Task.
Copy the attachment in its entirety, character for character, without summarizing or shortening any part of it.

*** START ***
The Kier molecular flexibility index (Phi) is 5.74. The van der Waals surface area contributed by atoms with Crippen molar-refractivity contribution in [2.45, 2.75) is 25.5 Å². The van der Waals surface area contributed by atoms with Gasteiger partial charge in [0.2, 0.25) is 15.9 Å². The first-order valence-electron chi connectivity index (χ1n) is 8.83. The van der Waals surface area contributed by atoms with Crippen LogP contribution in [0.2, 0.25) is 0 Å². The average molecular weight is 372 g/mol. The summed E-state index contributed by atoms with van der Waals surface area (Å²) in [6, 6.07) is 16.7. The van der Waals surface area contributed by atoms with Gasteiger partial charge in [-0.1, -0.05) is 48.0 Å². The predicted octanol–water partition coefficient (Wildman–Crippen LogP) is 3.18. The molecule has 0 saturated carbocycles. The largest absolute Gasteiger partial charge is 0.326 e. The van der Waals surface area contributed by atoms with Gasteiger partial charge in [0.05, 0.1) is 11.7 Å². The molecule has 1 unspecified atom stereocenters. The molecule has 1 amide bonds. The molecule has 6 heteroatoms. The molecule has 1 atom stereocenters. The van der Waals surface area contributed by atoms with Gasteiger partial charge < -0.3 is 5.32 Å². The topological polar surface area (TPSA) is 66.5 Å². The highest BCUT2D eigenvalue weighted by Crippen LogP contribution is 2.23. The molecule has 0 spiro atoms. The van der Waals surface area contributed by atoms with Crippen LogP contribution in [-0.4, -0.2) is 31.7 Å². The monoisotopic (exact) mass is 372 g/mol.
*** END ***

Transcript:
The Kier molecular flexibility index (Phi) is 5.74. The van der Waals surface area contributed by atoms with Crippen molar-refractivity contribution in [2.45, 2.75) is 25.5 Å². The van der Waals surface area contributed by atoms with Gasteiger partial charge in [0.2, 0.25) is 15.9 Å². The first-order valence-electron chi connectivity index (χ1n) is 8.83. The van der Waals surface area contributed by atoms with Crippen LogP contribution in [0.2, 0.25) is 0 Å². The average molecular weight is 372 g/mol. The summed E-state index contributed by atoms with van der Waals surface area (Å²) in [6, 6.07) is 16.7. The van der Waals surface area contributed by atoms with Gasteiger partial charge in [-0.1, -0.05) is 48.0 Å². The predicted octanol–water partition coefficient (Wildman–Crippen LogP) is 3.18. The molecule has 0 saturated carbocycles. The largest absolute Gasteiger partial charge is 0.326 e. The van der Waals surface area contributed by atoms with Gasteiger partial charge in [0.05, 0.1) is 11.7 Å². The molecule has 1 unspecified atom stereocenters. The molecule has 1 amide bonds. The molecule has 6 heteroatoms. The molecule has 1 atom stereocenters. The van der Waals surface area contributed by atoms with Gasteiger partial charge < -0.3 is 5.32 Å². The topological polar surface area (TPSA) is 66.5 Å². The highest BCUT2D eigenvalue weighted by Crippen LogP contribution is 2.23. The molecule has 0 spiro atoms. The van der Waals surface area contributed by atoms with Crippen LogP contribution in [-0.4, -0.2) is 31.7 Å². The monoisotopic (exact) mass is 372 g/mol.